Better decisions with Google Analytics Enhanced E-commerce (Part 2) | Publications

In our article of 5 March 2015, we presented you the new Enhanced Ecommerce reports available for Google Analytics accounts that are migrated to Universal Analytics. Those reports provide key insights to understand the pre-purchase ecommerce behavior. In this article, you will learn how to implement the Enhanced Ecommerce tracking on your website. We will have a look at the new ecommerce library, how to enable the Enhanced Ecommerce reports in Google Analytics and finally how to implement the new plugin on the website to send the information to Google Analytics. The implementations via hardcoding and via the Google Tag Manager will both be discussed.

 

 

Enhanced Ecommerce library

First of all the Enhanced Ecommerce plug-in (ec.js) uses a different library than the Classic Ecommerce plug-in. Therefore it should not be used alongside the ecommerce (ecommerce.js) plug-in for the same property.

 

There are diferent implemenation options. If you have not implemented ecommerce tracking before, you can directly implement the Enhanced Ecommerce library. If you have currently ecommerce tracking enabled and you want to use the Enhanced Ecommerce tracking, there are two possibilities, you can either migrate an existing property to Enhanced Ecommerce or create a new property (not recommended).

We advise to always use a test property before migrating to the Enhanced Ecommerce plug-in (even if you want to migrate an existing property).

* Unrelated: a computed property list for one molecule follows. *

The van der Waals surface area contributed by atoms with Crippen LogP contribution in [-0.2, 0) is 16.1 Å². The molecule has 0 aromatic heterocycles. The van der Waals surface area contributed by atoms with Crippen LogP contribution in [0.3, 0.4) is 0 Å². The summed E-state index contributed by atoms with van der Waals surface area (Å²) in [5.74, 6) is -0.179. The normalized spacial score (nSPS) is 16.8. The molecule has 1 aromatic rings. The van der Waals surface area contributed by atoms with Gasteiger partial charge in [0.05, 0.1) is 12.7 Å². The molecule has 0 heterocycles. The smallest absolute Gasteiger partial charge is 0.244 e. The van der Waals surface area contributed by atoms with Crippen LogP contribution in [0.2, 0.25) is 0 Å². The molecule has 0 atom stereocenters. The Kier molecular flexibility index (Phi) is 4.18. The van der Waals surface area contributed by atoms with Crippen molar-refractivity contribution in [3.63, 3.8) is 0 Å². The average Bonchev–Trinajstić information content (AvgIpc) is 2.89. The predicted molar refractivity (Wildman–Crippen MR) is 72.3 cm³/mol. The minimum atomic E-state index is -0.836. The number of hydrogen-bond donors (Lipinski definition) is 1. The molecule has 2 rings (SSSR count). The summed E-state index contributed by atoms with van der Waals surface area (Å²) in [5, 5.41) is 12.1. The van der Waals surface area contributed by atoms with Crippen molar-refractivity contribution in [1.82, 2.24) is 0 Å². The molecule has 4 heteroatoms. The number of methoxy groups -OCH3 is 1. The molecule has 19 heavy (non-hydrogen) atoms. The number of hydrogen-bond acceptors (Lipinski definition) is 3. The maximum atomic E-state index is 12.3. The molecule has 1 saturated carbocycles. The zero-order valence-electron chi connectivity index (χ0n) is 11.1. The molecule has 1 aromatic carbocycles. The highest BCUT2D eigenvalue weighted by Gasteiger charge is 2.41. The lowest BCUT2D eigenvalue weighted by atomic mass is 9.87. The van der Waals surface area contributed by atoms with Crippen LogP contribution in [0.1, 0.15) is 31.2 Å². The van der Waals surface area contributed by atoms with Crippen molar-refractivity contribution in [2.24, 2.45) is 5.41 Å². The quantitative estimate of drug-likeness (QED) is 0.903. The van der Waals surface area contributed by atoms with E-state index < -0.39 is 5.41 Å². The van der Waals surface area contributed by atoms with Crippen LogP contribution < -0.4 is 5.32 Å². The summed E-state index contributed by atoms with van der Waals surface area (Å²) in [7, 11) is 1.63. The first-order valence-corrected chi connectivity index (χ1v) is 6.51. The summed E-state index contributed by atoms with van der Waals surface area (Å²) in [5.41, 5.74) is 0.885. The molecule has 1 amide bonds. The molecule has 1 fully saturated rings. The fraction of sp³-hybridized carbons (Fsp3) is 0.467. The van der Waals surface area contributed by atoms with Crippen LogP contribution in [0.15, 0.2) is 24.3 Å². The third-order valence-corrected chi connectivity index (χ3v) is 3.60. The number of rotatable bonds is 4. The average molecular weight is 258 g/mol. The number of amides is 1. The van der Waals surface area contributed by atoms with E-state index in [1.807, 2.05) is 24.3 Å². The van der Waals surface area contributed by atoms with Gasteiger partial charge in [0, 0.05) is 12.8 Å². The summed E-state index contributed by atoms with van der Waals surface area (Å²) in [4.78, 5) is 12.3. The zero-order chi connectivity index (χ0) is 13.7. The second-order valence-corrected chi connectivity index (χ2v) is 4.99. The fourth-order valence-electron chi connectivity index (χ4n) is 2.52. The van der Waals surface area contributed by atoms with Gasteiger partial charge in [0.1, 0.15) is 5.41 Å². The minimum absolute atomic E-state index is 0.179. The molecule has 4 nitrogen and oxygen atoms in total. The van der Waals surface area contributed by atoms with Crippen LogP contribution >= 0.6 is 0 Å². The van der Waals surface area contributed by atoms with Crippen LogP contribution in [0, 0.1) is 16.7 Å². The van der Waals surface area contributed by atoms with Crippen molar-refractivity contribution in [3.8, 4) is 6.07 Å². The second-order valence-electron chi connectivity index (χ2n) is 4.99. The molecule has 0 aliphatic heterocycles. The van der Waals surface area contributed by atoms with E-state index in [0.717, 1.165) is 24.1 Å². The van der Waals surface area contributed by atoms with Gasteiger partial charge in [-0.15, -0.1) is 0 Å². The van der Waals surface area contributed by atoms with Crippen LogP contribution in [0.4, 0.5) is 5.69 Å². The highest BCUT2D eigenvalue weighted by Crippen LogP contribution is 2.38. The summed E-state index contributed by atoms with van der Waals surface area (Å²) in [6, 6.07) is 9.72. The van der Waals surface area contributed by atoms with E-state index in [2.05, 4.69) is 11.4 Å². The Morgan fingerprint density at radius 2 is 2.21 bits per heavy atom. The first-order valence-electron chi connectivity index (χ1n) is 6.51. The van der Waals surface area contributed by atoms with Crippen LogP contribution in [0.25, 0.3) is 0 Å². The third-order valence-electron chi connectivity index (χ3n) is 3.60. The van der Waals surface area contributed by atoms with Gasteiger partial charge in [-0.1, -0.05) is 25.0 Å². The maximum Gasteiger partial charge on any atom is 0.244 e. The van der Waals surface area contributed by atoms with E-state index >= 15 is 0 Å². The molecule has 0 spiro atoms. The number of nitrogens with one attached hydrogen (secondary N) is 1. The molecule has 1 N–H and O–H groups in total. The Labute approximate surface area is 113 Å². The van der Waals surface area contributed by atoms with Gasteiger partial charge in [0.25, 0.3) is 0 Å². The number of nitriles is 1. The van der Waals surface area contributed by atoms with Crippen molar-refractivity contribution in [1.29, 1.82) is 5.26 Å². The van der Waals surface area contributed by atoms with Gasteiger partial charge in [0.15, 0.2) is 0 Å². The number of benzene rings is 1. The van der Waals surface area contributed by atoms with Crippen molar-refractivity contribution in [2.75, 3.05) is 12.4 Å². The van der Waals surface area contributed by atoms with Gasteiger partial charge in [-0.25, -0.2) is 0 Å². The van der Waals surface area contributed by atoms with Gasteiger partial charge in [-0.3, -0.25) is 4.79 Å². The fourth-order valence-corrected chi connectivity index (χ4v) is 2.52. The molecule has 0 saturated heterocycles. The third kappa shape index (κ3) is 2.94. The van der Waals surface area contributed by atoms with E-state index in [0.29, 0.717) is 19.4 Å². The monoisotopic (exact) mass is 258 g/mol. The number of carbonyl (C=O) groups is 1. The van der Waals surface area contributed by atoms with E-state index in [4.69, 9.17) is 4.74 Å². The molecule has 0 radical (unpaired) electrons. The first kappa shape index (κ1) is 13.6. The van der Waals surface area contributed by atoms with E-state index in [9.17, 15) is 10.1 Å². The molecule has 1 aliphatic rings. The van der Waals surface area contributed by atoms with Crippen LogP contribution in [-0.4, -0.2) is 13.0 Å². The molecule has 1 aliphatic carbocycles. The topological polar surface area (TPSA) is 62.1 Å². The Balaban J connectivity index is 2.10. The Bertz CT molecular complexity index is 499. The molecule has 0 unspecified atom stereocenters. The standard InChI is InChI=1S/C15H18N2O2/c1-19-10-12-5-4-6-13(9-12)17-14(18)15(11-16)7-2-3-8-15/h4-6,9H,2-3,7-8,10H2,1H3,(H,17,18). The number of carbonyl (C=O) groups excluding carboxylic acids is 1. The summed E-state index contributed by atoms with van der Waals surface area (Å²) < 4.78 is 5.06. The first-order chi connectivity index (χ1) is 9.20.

Note that transaction and item data collected using the previous ecommerce plug-in will remain available in the properties and profiles where the data were collected before.

 

How to enable Enhanced Ecommerce in Google Analytics?

As we mentioned already, to be able to use the Enhanced Ecommerce library the Google analytics web property must first be migrated to Universal Analytics.

 

There are three simple steps to activate the Enhanced Ecommerce tracking in Google Analytics.

 

1. Enable Enhanced Ecommerce reporting

 

In the Admin section of your Google Analytics Accounts, select Ecommerce Settings in the view section. Switch on the Enhanced Ecommerce Settings button.

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2. Add funnel steps by using the option checkout labeling

 

We recommend to use the most convenient names describing the options available in your checkout process. It allows you to define a funnel specific to your individual checkout process depending on your shipping, payment method selection options. If no name is chosen the different steps will show as step 1, step 2, step 3,…

 

 

3. The tracking code should be added to the website

 

Compared to traditional ecommerce tracking, there are more tracking codes to be implemented on the website. In the following part, we will go in more in details concerning how the tracking codes can be implemented on the website.

How to implement Enhanced Ecommerce tracking on the website and send this to GA?